Economic policy affected activity in two directions in 2003. First, until March there was considerable uncertainty regarding the government's commitment to the deficit targets in view of the ongoing economic slowdown, the security-political uncertainty, and expectations of a war in Iraq. This served to prolong the negative trends of the previous two years, among them the steep rise in the public debt/GDP ratio, increase in the statutory tax rate, and high real interest rates which, while maintaining financial stability, hampered the recovery of investment. All these were compounded by the moderating effect on domestic demand of government spending cuts which, while necessary in order to avert the risk of a financial crisis, with even worse implications for GDP, reduced demand in the short term. Second, in March, following the announcement of the government's economic program, which reduced the deficit from 7 to 4 percent of GDP by slashing current expenditure, the approval of the US loan guarantees, the temporary renewal of the peace process, and the subsequent rapid conclusion of the war in Iraq, uncertainty abated considerably. This led to a sharp fall in Israel's risk premium, and was also expressed in all the main monetary indicators-inflation expectations and the nominal and real yield curves. In the context of the positive global developments and improvement in the domestic fiscal situation, which implied a reduction in real public expenditure for the first time since the ESP (Economic Stabilization Program) of 1985, as well as the cyclically-adjusted deficit in 2003, the Bank of Israel was able to gradually and credibly reduce its key interest rate. The successful economic policy mix served to change firms' expectations, and this, together with the recovery on global stock markets, led to a sharp rise in the General Share-Price Index during the year. The recovery in the capital market, alongside renewed expectations of future tax cuts, supported the surge in private consumption in the second half of the year. Furthermore, the decline in real interest bolstered the stabilization of investment during the year, together with initial signs of recovery in imports of investment goods in the second half of the year. The rise in wealth and expected disposable income was also bolstered by decisions that reduce public expenditure in the long run, such as contending with the pension funds' actuarial deficit by raising the retirement age and updating the transfer payments mechanism.
The unemployment rate, which continued to rise in 2003, averaged 10.7 percent of the civilian labor force. Although there was no significant recovery in the demand for labor, the unemployment rate did not increase substantially during the year. This was due in part to the expansion of employment in the knowledge industries, as well as to the government's determination to reduce the number of foreign workers, making it possible for the first time in many years to replace them with Israeli workers, especially in construction. In 2003, after a long period in which public-sector employment expanded, this process came to a halt, adding 0.3 percent to the unemployment rate. In the labor market, too, there were indications of a turnaround in the second half of the year, mainly an increase in the real wage after a marked decline throughout the recession.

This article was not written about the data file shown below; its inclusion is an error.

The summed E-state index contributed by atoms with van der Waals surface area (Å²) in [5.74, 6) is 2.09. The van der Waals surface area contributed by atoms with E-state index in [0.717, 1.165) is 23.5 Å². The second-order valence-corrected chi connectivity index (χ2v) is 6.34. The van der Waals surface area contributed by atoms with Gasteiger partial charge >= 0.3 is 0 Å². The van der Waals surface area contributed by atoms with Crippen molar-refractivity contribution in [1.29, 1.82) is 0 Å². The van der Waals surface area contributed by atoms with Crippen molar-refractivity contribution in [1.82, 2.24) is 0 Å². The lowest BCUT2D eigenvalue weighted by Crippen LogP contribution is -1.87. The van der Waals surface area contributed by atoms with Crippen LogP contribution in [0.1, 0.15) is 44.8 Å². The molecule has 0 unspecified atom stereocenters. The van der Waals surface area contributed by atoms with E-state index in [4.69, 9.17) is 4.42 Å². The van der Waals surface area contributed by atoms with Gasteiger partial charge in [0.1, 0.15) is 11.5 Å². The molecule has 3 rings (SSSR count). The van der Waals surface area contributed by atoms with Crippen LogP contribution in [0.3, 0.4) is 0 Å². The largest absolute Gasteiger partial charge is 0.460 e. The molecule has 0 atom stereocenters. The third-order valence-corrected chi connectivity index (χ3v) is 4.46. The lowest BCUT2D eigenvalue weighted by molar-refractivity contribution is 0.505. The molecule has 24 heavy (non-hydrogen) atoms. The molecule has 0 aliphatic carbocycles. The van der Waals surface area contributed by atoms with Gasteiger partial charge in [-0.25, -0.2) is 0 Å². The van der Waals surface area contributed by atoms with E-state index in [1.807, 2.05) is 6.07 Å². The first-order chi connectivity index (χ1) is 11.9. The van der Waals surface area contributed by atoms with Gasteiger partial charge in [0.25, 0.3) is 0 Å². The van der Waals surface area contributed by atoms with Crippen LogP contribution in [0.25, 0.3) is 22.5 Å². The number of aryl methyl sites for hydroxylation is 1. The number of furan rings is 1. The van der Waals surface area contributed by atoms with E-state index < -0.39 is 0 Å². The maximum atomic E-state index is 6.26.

The current-account deficit of the balance of payments contracted in 2003, as a result of the recovery of exports. Another factor underlying the decline in the deficit was the low level of economic activity, which in 2003 was accompanied by a relatively slow rise in imports of goods and services. The improvement in the current account stemmed from the decline of the share of investment in total sources available, and a smaller decline in the share of savings. If the process of emergence from the recession takes hold, this trend may well be reversed because the end of a slump is generally characterized by a rise in investment. The indicators of real depreciation attest to a mixed picture; the recovery of the mixed and traditional industries (primarily in the first half of the year) was affected with a lag by the real depreciation of 2002, which was partly offset during 2003.
The CPI declined by 1.9 percent this year, significantly below the target of price stability, defined as 1–3 percent. The deviation from the inflation target is explained by the appreciation of the NIS vis-à-vis the dollar, and by the moderate level of economic activity. The appreciation was the outcome of the trend reversal in capital inflows, mainly of short-term flows which are motivated by interest-rate differentials, but also in direct investment, influenced by the recovery of the high-tech industry. Capital inflows were stimulated by the decline in the risk premium in emerging markets in general, and in Israel in particular, as well as by interest rates, which were higher during the year than in the advanced economies.
Monetary policy served in 2003-and especially at the beginning of the year-to bolster the price and financial stability attained after the sharp interest-rate hikes in mid-2002, in view of the exceptional depreciation and belated response of fiscal policy in 2002. Its main goal was to attain the lowest interest rate possible to support economic recovery. In the first half of 2003, and especially the first quarter, it was still difficult to assess how imminent was the danger of exceptional depreciation as had occurred in 2002. It seemed at that time that the risk embodied in a too rapid interest-rate cut outweighed that of one that was too slow, as the former could undermine stability in the foreign-currency market, requiring a greater and more protracted interest-rate hike at a later stage. Consequently, the interest rate was reduced gradually, alongside constant monitoring of the response of inflation expectations and the foreign-currency market. In retrospect, this has not been sufficient to minimize the deviation from the calendar-based inflation target.
The lengthy economic slowdown caused poverty to increase (see box). This was also due to the cuts in transfer payments and other items, which impact on the poor in the short term. The government was obliged to make these cuts during the slump in order to avert the danger of a financial crisis, which could have had even worse repercussions. One of the main challenges facing the government was to curtail and even reverse the trend of the expansion of poverty (which could eventually impair growth) by increasing the employment rate. In order to achieve this, it is necessary to improve the policy of the last two years, which to date has involved cutting transfer payments and expelling foreign workers. It is particularly important to reinforce the economic incentives that will encourage those segments of the population which have not participated in the labor market for a long time to enter and remain in the labor force.
The Economy: Development and Policies - PDF file